Pioneer VSX-823 REVIEW | Agile Performer at a Reasonable Price
Chris Murray | On 20, Aug 2013
The Pioneer VSX 823 is one of Pioneer’s latest offerings for 2013. It doesn’t have the robust feature set that some competing receivers do such as the Onkyo 626 or the Sony STR-DN1040, but it does come equipped with 6 HDMI inputs and AirPlay support. The biggest thing it’s missing is built-in WiFi and Bluetooth which the aforementioned receivers do have. If these aren’t features that you’re looking for though, then the sound quality may make it worth investigating.
Pioneer VSX-823 Appearance
The Pioneer VSX-823 is what you’d expect from an a/v receiver. It’s your run of the mill big black box. The button clutter is kept to a minimum and the front panel has a brushed aluminum appearance. The remote that comes with the 823, like most a/v remotes, is overly complicated. Although, it’s not as bad as some that we’ve seen. A recent trend we’ve seen in a/v remotes is the utilization of the “shift key” in order to operate secondary functions of the remote which makes using it even more cumbersome. The Pioneer VSX-823′s remote follows this trend. Your better off tossing this remote in the drawer and getting a good universal remote like the Logitech Harmony 650 or 700.
Pioneer VSX-823 Features
Although there are receivers on the market with more features, the Pioneer VSX-823′s no slouch. The 823 is rated at 140 Watts (1 kHz 1 % THD @ 6 Ohms 1ch Driven). In the real world with all channels being driven you’re probably looking at about 60 – 80 watts per channel which is in line with most mid-range receivers.
Turn the Pioneer VSX-823 around and you’ll see it does offer a fairly good variety of connectivity options headlined by it’s 6 HDMI inputs and 1 output. One of the HDMI inputs is actually on the front of the receiver and is MHL 2.0 compatible. MHL 2.0 supports 3D and 1080p content. Therefore, if you have any MHL compatible device such as a smart phone you can play back your media in full HD with multi-channel sound. The 823 also has 3 analog audio inputs, 2 analog video inputs, 1 ethernet, and 1 each optical/coaxial. The one thing you’ll notice, is that it doesn’t include any composite video inputs which are slowly starting to disappear from a/v receivers. However, being that most modern equipment include HDMI connections, the absence of the composite video inputs probably won’t be missed by most.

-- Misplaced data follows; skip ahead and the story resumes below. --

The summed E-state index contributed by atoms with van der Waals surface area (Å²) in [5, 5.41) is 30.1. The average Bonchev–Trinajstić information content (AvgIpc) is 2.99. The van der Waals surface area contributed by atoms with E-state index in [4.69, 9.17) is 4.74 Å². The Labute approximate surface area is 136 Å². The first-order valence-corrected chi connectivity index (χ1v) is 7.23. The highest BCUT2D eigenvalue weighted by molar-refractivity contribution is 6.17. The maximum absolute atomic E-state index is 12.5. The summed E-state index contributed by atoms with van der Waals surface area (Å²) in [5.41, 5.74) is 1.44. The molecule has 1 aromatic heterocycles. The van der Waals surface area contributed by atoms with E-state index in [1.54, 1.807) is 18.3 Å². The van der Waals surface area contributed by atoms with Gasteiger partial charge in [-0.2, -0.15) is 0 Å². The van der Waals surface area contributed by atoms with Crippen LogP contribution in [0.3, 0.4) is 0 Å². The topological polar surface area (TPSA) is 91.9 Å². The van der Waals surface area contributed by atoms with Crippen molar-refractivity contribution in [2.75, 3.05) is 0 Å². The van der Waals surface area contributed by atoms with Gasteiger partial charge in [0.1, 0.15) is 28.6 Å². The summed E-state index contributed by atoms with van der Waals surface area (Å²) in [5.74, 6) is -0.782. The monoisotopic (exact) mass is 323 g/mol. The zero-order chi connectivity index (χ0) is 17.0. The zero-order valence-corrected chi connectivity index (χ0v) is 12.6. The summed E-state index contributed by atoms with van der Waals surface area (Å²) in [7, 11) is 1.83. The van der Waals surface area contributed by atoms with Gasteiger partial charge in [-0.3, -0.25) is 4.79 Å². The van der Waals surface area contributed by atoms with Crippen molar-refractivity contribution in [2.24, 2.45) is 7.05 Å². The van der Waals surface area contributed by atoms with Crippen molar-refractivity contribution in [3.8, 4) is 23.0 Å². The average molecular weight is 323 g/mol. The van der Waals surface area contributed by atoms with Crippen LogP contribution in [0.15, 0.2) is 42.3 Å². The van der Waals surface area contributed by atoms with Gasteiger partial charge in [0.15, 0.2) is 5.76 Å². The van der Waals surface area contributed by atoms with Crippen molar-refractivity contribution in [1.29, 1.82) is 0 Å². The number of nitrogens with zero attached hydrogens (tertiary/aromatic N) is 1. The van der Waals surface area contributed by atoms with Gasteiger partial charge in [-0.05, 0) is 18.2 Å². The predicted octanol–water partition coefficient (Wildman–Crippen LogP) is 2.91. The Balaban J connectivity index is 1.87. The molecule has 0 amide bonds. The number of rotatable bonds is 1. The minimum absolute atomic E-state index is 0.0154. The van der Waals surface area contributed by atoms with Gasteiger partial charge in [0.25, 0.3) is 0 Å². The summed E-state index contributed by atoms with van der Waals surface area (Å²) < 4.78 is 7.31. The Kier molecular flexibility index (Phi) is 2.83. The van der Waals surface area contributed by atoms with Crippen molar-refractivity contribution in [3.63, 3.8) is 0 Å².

This year Pioneer’s been touting their smart device integration. The Pioneer 823 is Airplay compatible which means you can push music from your apple device directly to the receiver. The Pioneer VSX-823 is also one of the first receivers to be HTC Connect certified which, like AirPlay, allows you to stream media wirelessly from your HTC compatible device. In addition, Pioneer offers a ControlApp which allows you to control some of the basic functions of the a/v receiver. While this is fairly cool, it still feels a little gimmicky. Nothing can really replace the tactile feel of pressing buttons.
The one area of weakness for the Pioneer VSX-823 is the fact that it does not have built-in WiFi or Bluetooth. In order to enjoy either of these functions you have to purchase a separate pricey adapter for each. This can be a tough pill to swallow especially when competing receivers like the Onkyo 626 and Sony STR-DN1040 include these features.
For calibration the Pioneer 823 uses Multi-Channel Acoustic Calibration system (MCACC) which works surprisingly good. Place the included microphone in your listening area and the receiver does the rest. The Pioneer VSX-823 accurately set our speaker distances however, like most receivers it did set our speakers to large. Being stubborn, we set our speakers to small and set the crossover to the THX recommended 80Hz. Truth be told, we couldn’t hear any discernible difference with the speakers set to large or small. The on-screen display of the Pioneer VSX-823 will definitely not be confused with the Sony 1040s. It’s a basic black screen with white text. Even though it’s boring to look at, it’s organized and functions well.
As far as video processing is concerned, the Pioneer 823 does not do video upconversion to 1080p. However, it is 3D ready and allows for 4K pass through. Currently there’s only a handful of 4K TVs on the market so this feature isn’t essential, but its nice to know that 3 years down the line the 823 will still be relevant. On the other hand, 3D tech is nearly irrelevant at this point since demand has waned and some 3D broadcasters such as ESPN and the BBC have dropped their 3D television stations. However, it’s a definite plus that the 823 can handle both.
Pioneer 823 Performance
The area where the Pioneer VSX-823 really excels is in the sound quality. When listening to movies, the 823 proves itself to be an agile performer. Even though the MCACC calibration set our speakers to large the sound quality was still great. The Pioneer 823 was able to create a very convincing and enveloping sound field. It also produced authoritative amounts of bass. Transformers 2 – Revenge of the Fallen, while the movie itself was underwhelming, the complicated sound mix will put any av receiver to the test. The Pioneer VSX-823 passed with flying colors, however the one thing we did note was the sound, while detailed, did lack a bit of warmth. This was a little more apparent in music playback. This really boils down to personal preference more than anything else though.
Despite its few shortcomings, there’s a lot to like about the Pioneer VSX-823. It sounds great and has an ample amount of features for most people. Its lack of WiFi and Bluetooth is unfortunate, especially since competing receivers from Sony, Onkyo and Marantz are beginning to offer these features. Despite this, it still excels in the most important category for any a/v receiver…sound quality!
Pioneer VSX-823 Overview
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